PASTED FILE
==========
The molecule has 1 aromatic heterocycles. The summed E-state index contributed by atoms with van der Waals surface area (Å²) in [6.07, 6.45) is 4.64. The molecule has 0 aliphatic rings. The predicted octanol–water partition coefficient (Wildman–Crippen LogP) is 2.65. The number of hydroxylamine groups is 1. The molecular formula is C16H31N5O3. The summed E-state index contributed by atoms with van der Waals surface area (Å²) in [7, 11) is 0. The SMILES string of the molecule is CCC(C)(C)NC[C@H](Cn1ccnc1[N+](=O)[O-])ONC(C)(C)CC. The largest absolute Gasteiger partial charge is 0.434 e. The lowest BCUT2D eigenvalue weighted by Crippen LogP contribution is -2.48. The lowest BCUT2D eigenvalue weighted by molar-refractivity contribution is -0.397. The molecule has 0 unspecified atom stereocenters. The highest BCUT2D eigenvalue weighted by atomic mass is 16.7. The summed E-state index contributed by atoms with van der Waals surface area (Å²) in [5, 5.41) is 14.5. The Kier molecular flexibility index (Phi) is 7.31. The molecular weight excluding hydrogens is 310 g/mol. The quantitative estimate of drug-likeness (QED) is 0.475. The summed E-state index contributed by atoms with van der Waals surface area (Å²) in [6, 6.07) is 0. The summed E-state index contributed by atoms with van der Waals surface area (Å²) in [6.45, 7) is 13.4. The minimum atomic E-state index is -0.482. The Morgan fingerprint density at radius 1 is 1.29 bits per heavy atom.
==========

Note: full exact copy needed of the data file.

The molecule has 1 aromatic heterocycles. The summed E-state index contributed by atoms with van der Waals surface area (Å²) in [6.07, 6.45) is 4.64. The molecule has 0 aliphatic rings. The predicted octanol–water partition coefficient (Wildman–Crippen LogP) is 2.65. The number of hydroxylamine groups is 1. The molecular formula is C16H31N5O3. The summed E-state index contributed by atoms with van der Waals surface area (Å²) in [7, 11) is 0. The SMILES string of the molecule is CCC(C)(C)NC[C@H](Cn1ccnc1[N+](=O)[O-])ONC(C)(C)CC. The largest absolute Gasteiger partial charge is 0.434 e. The lowest BCUT2D eigenvalue weighted by Crippen LogP contribution is -2.48. The lowest BCUT2D eigenvalue weighted by molar-refractivity contribution is -0.397. The molecule has 0 unspecified atom stereocenters. The highest BCUT2D eigenvalue weighted by atomic mass is 16.7. The summed E-state index contributed by atoms with van der Waals surface area (Å²) in [5, 5.41) is 14.5. The Kier molecular flexibility index (Phi) is 7.31. The molecular weight excluding hydrogens is 310 g/mol. The quantitative estimate of drug-likeness (QED) is 0.475. The summed E-state index contributed by atoms with van der Waals surface area (Å²) in [6, 6.07) is 0. The summed E-state index contributed by atoms with van der Waals surface area (Å²) in [6.45, 7) is 13.4. The minimum atomic E-state index is -0.482. The Morgan fingerprint density at radius 1 is 1.29 bits per heavy atom.